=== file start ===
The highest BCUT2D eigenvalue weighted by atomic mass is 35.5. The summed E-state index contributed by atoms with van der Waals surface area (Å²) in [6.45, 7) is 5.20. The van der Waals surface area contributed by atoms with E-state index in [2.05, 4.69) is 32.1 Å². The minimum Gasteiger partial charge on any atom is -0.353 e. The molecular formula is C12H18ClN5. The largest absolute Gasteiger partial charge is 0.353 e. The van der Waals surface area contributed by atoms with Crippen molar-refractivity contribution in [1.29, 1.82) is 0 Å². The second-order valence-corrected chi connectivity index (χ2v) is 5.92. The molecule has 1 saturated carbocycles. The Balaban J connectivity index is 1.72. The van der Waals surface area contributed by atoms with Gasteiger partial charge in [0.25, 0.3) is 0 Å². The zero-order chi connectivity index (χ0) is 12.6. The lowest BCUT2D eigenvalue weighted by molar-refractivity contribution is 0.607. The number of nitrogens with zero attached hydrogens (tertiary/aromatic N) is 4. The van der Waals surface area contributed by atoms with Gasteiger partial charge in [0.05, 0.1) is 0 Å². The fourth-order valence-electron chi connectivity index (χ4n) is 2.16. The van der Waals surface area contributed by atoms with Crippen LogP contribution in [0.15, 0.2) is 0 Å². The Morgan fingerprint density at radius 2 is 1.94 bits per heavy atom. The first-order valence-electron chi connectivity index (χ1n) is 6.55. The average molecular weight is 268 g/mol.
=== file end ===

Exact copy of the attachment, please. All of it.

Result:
The highest BCUT2D eigenvalue weighted by atomic mass is 35.5. The summed E-state index contributed by atoms with van der Waals surface area (Å²) in [6.45, 7) is 5.20. The van der Waals surface area contributed by atoms with E-state index in [2.05, 4.69) is 32.1 Å². The minimum Gasteiger partial charge on any atom is -0.353 e. The molecular formula is C12H18ClN5. The largest absolute Gasteiger partial charge is 0.353 e. The van der Waals surface area contributed by atoms with Crippen molar-refractivity contribution in [1.29, 1.82) is 0 Å². The second-order valence-corrected chi connectivity index (χ2v) is 5.92. The molecule has 1 saturated carbocycles. The Balaban J connectivity index is 1.72. The van der Waals surface area contributed by atoms with Gasteiger partial charge in [0.25, 0.3) is 0 Å². The zero-order chi connectivity index (χ0) is 12.6. The lowest BCUT2D eigenvalue weighted by molar-refractivity contribution is 0.607. The number of nitrogens with zero attached hydrogens (tertiary/aromatic N) is 4. The van der Waals surface area contributed by atoms with Gasteiger partial charge in [0.05, 0.1) is 0 Å². The fourth-order valence-electron chi connectivity index (χ4n) is 2.16. The van der Waals surface area contributed by atoms with Crippen LogP contribution in [0.15, 0.2) is 0 Å². The Morgan fingerprint density at radius 2 is 1.94 bits per heavy atom. The first-order valence-electron chi connectivity index (χ1n) is 6.55. The average molecular weight is 268 g/mol.